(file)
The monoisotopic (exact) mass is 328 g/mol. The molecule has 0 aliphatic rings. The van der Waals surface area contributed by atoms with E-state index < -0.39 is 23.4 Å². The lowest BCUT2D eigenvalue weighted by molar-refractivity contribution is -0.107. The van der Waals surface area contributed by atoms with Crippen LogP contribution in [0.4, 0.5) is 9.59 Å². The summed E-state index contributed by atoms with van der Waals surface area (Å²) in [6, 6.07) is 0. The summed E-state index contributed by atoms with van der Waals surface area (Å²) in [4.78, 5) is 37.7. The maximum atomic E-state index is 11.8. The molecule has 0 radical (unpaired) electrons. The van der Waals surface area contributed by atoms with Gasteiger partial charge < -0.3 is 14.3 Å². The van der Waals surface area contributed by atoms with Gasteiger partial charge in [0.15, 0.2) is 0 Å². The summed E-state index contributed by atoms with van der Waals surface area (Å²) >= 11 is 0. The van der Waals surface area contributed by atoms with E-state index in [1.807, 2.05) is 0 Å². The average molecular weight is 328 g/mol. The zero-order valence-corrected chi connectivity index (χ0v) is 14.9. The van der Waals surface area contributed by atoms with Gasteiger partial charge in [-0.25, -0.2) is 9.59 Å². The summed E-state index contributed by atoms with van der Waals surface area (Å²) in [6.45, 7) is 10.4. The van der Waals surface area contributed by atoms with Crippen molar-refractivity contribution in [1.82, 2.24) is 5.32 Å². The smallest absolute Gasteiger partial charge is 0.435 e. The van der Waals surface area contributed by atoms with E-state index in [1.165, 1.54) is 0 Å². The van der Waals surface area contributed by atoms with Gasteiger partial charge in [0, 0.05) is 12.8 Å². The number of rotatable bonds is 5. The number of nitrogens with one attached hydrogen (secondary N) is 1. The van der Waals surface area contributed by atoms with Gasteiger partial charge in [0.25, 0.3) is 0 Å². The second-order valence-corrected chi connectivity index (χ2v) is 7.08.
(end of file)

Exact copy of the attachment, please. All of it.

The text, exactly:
The monoisotopic (exact) mass is 328 g/mol. The molecule has 0 aliphatic rings. The van der Waals surface area contributed by atoms with E-state index < -0.39 is 23.4 Å². The lowest BCUT2D eigenvalue weighted by molar-refractivity contribution is -0.107. The van der Waals surface area contributed by atoms with Crippen LogP contribution in [0.4, 0.5) is 9.59 Å². The summed E-state index contributed by atoms with van der Waals surface area (Å²) in [6, 6.07) is 0. The summed E-state index contributed by atoms with van der Waals surface area (Å²) in [4.78, 5) is 37.7. The maximum atomic E-state index is 11.8. The molecule has 0 radical (unpaired) electrons. The van der Waals surface area contributed by atoms with Gasteiger partial charge < -0.3 is 14.3 Å². The van der Waals surface area contributed by atoms with Gasteiger partial charge in [0.15, 0.2) is 0 Å². The summed E-state index contributed by atoms with van der Waals surface area (Å²) >= 11 is 0. The van der Waals surface area contributed by atoms with E-state index in [1.807, 2.05) is 0 Å². The average molecular weight is 328 g/mol. The zero-order valence-corrected chi connectivity index (χ0v) is 14.9. The van der Waals surface area contributed by atoms with Gasteiger partial charge in [-0.25, -0.2) is 9.59 Å². The summed E-state index contributed by atoms with van der Waals surface area (Å²) in [6.45, 7) is 10.4. The van der Waals surface area contributed by atoms with Crippen molar-refractivity contribution in [1.82, 2.24) is 5.32 Å². The smallest absolute Gasteiger partial charge is 0.435 e. The van der Waals surface area contributed by atoms with E-state index in [1.165, 1.54) is 0 Å². The van der Waals surface area contributed by atoms with Gasteiger partial charge in [0, 0.05) is 12.8 Å². The number of rotatable bonds is 5. The number of nitrogens with one attached hydrogen (secondary N) is 1. The van der Waals surface area contributed by atoms with Gasteiger partial charge in [0.25, 0.3) is 0 Å². The second-order valence-corrected chi connectivity index (χ2v) is 7.08.